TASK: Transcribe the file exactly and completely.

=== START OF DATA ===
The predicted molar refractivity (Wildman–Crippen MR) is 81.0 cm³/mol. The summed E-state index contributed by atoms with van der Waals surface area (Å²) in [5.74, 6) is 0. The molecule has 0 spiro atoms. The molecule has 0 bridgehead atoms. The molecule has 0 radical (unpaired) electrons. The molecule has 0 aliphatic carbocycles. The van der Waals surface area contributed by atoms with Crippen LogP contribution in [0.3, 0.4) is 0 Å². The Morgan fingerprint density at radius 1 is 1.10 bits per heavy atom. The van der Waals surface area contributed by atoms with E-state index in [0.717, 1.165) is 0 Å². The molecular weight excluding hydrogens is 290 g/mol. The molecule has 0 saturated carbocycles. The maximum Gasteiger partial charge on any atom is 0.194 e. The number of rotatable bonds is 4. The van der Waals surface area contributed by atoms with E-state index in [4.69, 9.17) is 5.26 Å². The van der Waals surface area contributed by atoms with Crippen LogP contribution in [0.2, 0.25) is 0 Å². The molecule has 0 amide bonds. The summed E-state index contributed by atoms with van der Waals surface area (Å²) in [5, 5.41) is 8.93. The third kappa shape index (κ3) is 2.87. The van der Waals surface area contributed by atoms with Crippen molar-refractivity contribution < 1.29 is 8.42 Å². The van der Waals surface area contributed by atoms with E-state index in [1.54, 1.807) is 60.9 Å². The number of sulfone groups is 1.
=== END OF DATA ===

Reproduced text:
The predicted molar refractivity (Wildman–Crippen MR) is 81.0 cm³/mol. The summed E-state index contributed by atoms with van der Waals surface area (Å²) in [5.74, 6) is 0. The molecule has 0 spiro atoms. The molecule has 0 bridgehead atoms. The molecule has 0 radical (unpaired) electrons. The molecule has 0 aliphatic carbocycles. The van der Waals surface area contributed by atoms with Crippen LogP contribution in [0.3, 0.4) is 0 Å². The Morgan fingerprint density at radius 1 is 1.10 bits per heavy atom. The van der Waals surface area contributed by atoms with E-state index in [0.717, 1.165) is 0 Å². The molecular weight excluding hydrogens is 290 g/mol. The molecule has 0 saturated carbocycles. The maximum Gasteiger partial charge on any atom is 0.194 e. The number of rotatable bonds is 4. The van der Waals surface area contributed by atoms with E-state index in [4.69, 9.17) is 5.26 Å². The van der Waals surface area contributed by atoms with Crippen LogP contribution in [0.2, 0.25) is 0 Å². The molecule has 0 amide bonds. The summed E-state index contributed by atoms with van der Waals surface area (Å²) in [5, 5.41) is 8.93. The third kappa shape index (κ3) is 2.87. The van der Waals surface area contributed by atoms with Crippen molar-refractivity contribution < 1.29 is 8.42 Å². The van der Waals surface area contributed by atoms with E-state index in [1.54, 1.807) is 60.9 Å². The number of sulfone groups is 1.